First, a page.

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Thursday, February 28, 2013

EVENT: The Comedy of Oedipus @ Weber State University Department of Performing Arts (Browning Center for the Performing Arts: March 22-23, 26-30)

The Comedy of Oedipus: You’re the One Who Killed the Beast
Who:         Weber State University Department of Performing Arts
What:         The Comedy of Oedipus, by Ali Salim, directed by Jennifer A. Kokai
When:         March 22-23, 26-30 • 7:30 p.m. • 2:00 pmmatinee: March 30 
                American Sign Language interpretation, March 23 
Where:         Eccles Theater, Val A. Browning Center for the Performing Arts

Weber State University Department of Performing Arts presents “The Comedy of Oedipus,” by Ali Salim and directed by Jennifer A. Kokai; in the Eccles Theater, Val A. Browning Center for the Performing Arts, March 22-23, 26-30 at 7:30 p.m. with a 2:00 pm matinee March 30. American Sign Language interpretation will be provided on Saturday, March 23. There will be a curtain talk immediately following the Thursday, March 28th performance.

Ali Salim (born 1936) is an Egyptian playwright, author, and political commentator. He steals back the setting of the Oedipus legend, along with the Sphinx, and comically uses the fact that there was a Thebes in both Egypt and in Greece. The play was written as a commentary on Gamal Abdul Nasser’s (1918-1970) Egypt and that nation’s worship and dependence on him. Salim calls on the audience to end the cult of personality and the reliance upon a Leader that keeps the population in a state of childlike dependence. 
Oedipus, in Salim’s play, is a miracle worker, compressing five thousand years of technological history into a few years but neglecting to control the repressive social/political apparatus that remains in the hands of the police chief Awalih and his corrupt cronies in religion and the bureaucracy (priesthood and university). The play is able to teach and entertain at the same time, using the time honored tool: humor.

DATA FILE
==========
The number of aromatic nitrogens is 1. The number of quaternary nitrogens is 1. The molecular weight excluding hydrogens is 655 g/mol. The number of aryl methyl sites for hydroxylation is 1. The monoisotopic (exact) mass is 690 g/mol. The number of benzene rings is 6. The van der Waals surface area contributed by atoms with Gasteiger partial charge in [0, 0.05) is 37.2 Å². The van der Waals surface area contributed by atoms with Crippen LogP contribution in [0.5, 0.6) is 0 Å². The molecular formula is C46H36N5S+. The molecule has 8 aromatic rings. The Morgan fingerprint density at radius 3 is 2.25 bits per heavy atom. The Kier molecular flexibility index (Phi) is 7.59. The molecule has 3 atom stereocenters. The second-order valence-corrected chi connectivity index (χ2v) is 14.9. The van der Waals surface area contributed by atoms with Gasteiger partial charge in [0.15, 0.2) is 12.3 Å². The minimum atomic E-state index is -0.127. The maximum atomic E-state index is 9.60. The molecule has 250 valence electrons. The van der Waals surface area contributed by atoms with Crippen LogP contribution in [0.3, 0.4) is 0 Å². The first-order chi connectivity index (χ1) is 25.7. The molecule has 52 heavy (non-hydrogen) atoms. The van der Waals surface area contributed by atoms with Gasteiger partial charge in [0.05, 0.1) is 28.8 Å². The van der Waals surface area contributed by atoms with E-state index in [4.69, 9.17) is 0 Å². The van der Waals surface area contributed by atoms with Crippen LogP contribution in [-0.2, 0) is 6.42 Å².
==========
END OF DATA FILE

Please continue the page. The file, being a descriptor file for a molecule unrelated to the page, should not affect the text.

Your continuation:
Director Kokai says , “Ali Salim’s The Comedy of Oedipus is one of my ‘bucket list’ shows. It’s a show I’ve wanted to do for the last decade and I have waited for the right opportunity. Unfortunately, Middle Eastern plays are rarely done in the United States, and as far as we know this is the first time Salem’s play has been done in English. It has been a once in a lifetime experience for the students, designers, and me to get to work on this complicated satire. This is a play that asks big questions about politics, technology, society, and democracy. Given the ongoing events in Egypt and the recent election in the U.S. it seemed like a good time for us to ask ourselves and our audiences those questions as well.

“Those who come in expecting the Greek tragedy Oedipus will be in for a big surprise, but will leave having seen puppets, dancing, an epic battle, and hopefully with some deeper thoughts about what the ‘beasts’ are we grapple with in our society. We encourage audiences to come see a play from a great contemporary Egyptian intellectual, something few folks can ever say they’ve done.” 
Graduating senior, Kelsey Nichols - a recent two-time winner at KCACTF in design, is finishing off her last year at WSU by designing the costumes. Her fanciful creations make use of Pharaonic Egyptian designs, high-tech fabric and a steam-punk sensibility. Austin Hull is charged with creating a monumental space in the small Eccles Theater, a task he completes with clever ingenuity. 

Tickets are $12 and $9 for all shows and are available in advance at Dee Events Center Tickets, the Browning Center Box Office, 1-801-626-7000 or weberstatetickets.com or at the Browning Center Box Office beginning one hour before the performance. 

For more information about the play, contact director Jennifer Kokai, jenniferkokai@weber.edu

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